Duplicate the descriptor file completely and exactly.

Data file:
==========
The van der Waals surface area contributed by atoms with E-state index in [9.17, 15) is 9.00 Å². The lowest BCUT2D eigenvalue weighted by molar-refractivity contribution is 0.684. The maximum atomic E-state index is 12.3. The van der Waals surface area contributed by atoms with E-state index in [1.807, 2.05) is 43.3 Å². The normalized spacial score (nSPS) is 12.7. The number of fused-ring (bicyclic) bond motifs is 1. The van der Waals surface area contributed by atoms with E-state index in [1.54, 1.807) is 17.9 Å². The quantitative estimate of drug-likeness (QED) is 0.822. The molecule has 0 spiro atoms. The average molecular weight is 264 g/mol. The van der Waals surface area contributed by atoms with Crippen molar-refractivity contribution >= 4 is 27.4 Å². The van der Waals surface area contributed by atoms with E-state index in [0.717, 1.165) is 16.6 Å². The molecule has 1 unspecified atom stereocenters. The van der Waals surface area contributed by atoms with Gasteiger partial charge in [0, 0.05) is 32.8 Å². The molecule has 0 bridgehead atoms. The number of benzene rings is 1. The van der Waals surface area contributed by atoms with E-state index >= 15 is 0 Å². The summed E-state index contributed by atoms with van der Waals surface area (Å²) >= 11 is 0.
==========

The van der Waals surface area contributed by atoms with E-state index in [9.17, 15) is 9.00 Å². The lowest BCUT2D eigenvalue weighted by molar-refractivity contribution is 0.684. The maximum atomic E-state index is 12.3. The van der Waals surface area contributed by atoms with E-state index in [1.807, 2.05) is 43.3 Å². The normalized spacial score (nSPS) is 12.7. The number of fused-ring (bicyclic) bond motifs is 1. The van der Waals surface area contributed by atoms with E-state index in [1.54, 1.807) is 17.9 Å². The quantitative estimate of drug-likeness (QED) is 0.822. The molecule has 0 spiro atoms. The average molecular weight is 264 g/mol. The van der Waals surface area contributed by atoms with Crippen molar-refractivity contribution >= 4 is 27.4 Å². The van der Waals surface area contributed by atoms with E-state index in [0.717, 1.165) is 16.6 Å². The molecule has 1 unspecified atom stereocenters. The van der Waals surface area contributed by atoms with Gasteiger partial charge in [0, 0.05) is 32.8 Å². The molecule has 0 bridgehead atoms. The number of benzene rings is 1. The van der Waals surface area contributed by atoms with E-state index >= 15 is 0 Å². The summed E-state index contributed by atoms with van der Waals surface area (Å²) >= 11 is 0.